Of course, the National Mustard Museum is on the list.
Doing fun things and enjoying Wisconsin doesn’t have to blow your budget. You can find a gazillion free things to do throughout the state, whether you want to be outdoors, visit a museum, or enjoy wildlife. Here are a few of our favorite Wisconsin destinations you can enjoy without paying a dime for admission.
Henry Vilas Zoo, Madison
Open Daily from 9:30 a.m. to 5 p.m.
Madison’s Henry Vilas Zoo is one of 10 remaining free zoos throughout the United States. The zoo is home to more than 650 animals from around the world, featuring more than 115 species, 20 of which have been identified as endangered and vulnerable. Visitors can see African penguins, Amur tigers, red pandas, and much more. As a bonus, if you ride your bike to Henry Vilas Zoo, you get a 25% discount at their concession stands.
National Mustard Museum, Middleton
Open Tues. through Sun. 10 a.m. to 5 p.m.
If you didn’t know there was a museum dedicated to mustard, well, now you do. The National Mustard Museum is located right outside Madison in Middleton. This quirky institution has more than 6,000 mustards on display, representing all 50 states and more than 70 countries around the globe. After you view the “Great Wall of Mustard,” you can discover the magic of mustard at MustardPiece Theatre, where the museum shows videos about mustards from around the world.
UW Geology Museum, Madison
Open Mon. through Fri. 8:30 a.m. to 4:30 p.m, Sat. 9 a.m. to 1 p.m.
Did you know there used to be volcanoes in Wisconsin? It’s true. The University of Wisconsin Geology Museum is the perfect place to take your little ones—or just your own curious inner child—for a step back in time. Displays include glowing rocks and minerals, dinosaurs, meteorites, and a model of a Wisconsin cave.
Chazen Art Museum, Madison
Open Mon. through Fri. 10 a.m. to 7 p.m., Sat. and Sun. 11 a.m. to 5 p.m.
Art enthusiasts will enjoy a visit to Chazen Art Museum, home to the second largest art collection in Wisconsin. The museum’s 176,000 square feet holds around 23,000 works of art from various historical periods, cultures, and geographic locations. You can find pieces from ancient Greece, Western Europe, the Soviet Empire, modern Africa, and more. One important exhibit that you may want to spend some time with looks at UW–Madison’s complicated history and, the website states, “the multifaceted ways that racism and exclusion permeated campus life, and how the community responded, organized, and resisted.”
Bay Beach Wildlife Sanctuary, Green Bay
Summer Hours 8 a.m. to 7:30 p.m., Winter Hours 8 a.m. to 4:30 p.m.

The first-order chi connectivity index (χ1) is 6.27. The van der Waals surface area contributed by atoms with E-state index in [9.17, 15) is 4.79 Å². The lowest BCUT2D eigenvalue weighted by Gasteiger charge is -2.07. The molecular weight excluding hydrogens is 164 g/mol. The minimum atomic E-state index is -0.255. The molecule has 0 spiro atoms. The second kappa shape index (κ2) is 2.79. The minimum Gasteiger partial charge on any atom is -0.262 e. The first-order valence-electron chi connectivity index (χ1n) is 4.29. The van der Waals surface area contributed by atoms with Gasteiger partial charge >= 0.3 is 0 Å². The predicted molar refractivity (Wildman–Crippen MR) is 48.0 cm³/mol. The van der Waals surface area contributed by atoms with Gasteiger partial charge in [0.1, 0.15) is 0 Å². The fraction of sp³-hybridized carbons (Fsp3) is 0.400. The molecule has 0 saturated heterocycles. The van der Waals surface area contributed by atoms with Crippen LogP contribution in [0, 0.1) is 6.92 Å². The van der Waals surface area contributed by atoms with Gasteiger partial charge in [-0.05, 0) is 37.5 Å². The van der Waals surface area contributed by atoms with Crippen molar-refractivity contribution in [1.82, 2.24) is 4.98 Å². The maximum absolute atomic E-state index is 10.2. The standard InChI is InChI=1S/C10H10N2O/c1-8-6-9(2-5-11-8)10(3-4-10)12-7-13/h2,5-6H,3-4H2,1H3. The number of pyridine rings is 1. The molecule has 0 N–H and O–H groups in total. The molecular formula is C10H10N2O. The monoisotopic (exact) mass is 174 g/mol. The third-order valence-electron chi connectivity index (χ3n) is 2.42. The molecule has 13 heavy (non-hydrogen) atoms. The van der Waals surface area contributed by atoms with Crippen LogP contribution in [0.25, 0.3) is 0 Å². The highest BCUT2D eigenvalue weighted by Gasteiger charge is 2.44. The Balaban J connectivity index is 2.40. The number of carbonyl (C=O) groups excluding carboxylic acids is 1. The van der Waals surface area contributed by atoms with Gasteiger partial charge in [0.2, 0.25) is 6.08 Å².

The Bay Beach Wildlife Sanctuary’s 600 acres are home to live animal exhibits, educational displays, miles of trails for hiking and cross-country skiing, and various opportunities to see Wisconsin wildlife including bobcats, North American porcupines, white-tailed deer, wild turkeys, and more. The sanctuary offers various free public programs for visitors, such as wolf feeding, trail fitness walks, and Sanctuary Storytime for the little ones.
Menominee Indian Tribe Cultural Museum, Keshena
Open Mon. through Fri. 8 a.m. to 4:30 p.m.
The Menominee are indigenous to Wisconsin and have survived 10,000 years in this area. They have a fraction of their homeland on a reservation in northern Wisconsin, where you can find the Menominee Indian Tribe Cultural Museum. The space houses artifacts of cultural significance like headdresses, also called war bonnets. A visit here will give you a chance to learn more about the Menominee’s traditions while respecting their cultural practices.
Leigh Yawkey Woodson Art Museum, Wausau
Open Mon. through Fri. 9 a.m. to 4 p.m., Sat. and Sun. 12 p.m. to 5 p.m.
The Leigh Yawkey Woodson Art Museum is known for its internationally acclaimed Birds in Art exhibition, which includes paintings, sculptures, and graphics. This is an especially great destination for kids; the Woodson museum also has an interactive gallery that offers creative play, art making, and children’s books that complement the Birds in Art Exhibition.
Wally Keller Tool Museum, Mount Horeb
Open Sun. through Thurs. 10 a.m. to 6 p.m., Fri. and Sat. 10 a.m. to 7 p.m.
The Wally Keller Tool Museum, which pays homage to Mount Horeb folk artist and sculptor, Wally Keller, is found tucked away in the Duluth Trading Co. store in Mount Horeb. The owner of Duluth visited the Keller home in search of sculptures and found a collection of more than 3,000 hand tools. Stop by to see the vintage hand tools that date back to the Civil War.
Iron River National Fish Hatchery, Iron River
Open daily from dawn until dusk
You might assume you would only see fish at a fish hatchery, but—surprise!—Iron River National Fish Hatchery offers so much more. And, it’s free! Today the hatchery produces eggs for lake trout and brook trout, and you can learn about their activities. However, you can also enjoy 3.5 miles of trails, archery demonstrations, birdwatching, cross-country skiing, hiking, hunting, foraging, and more.
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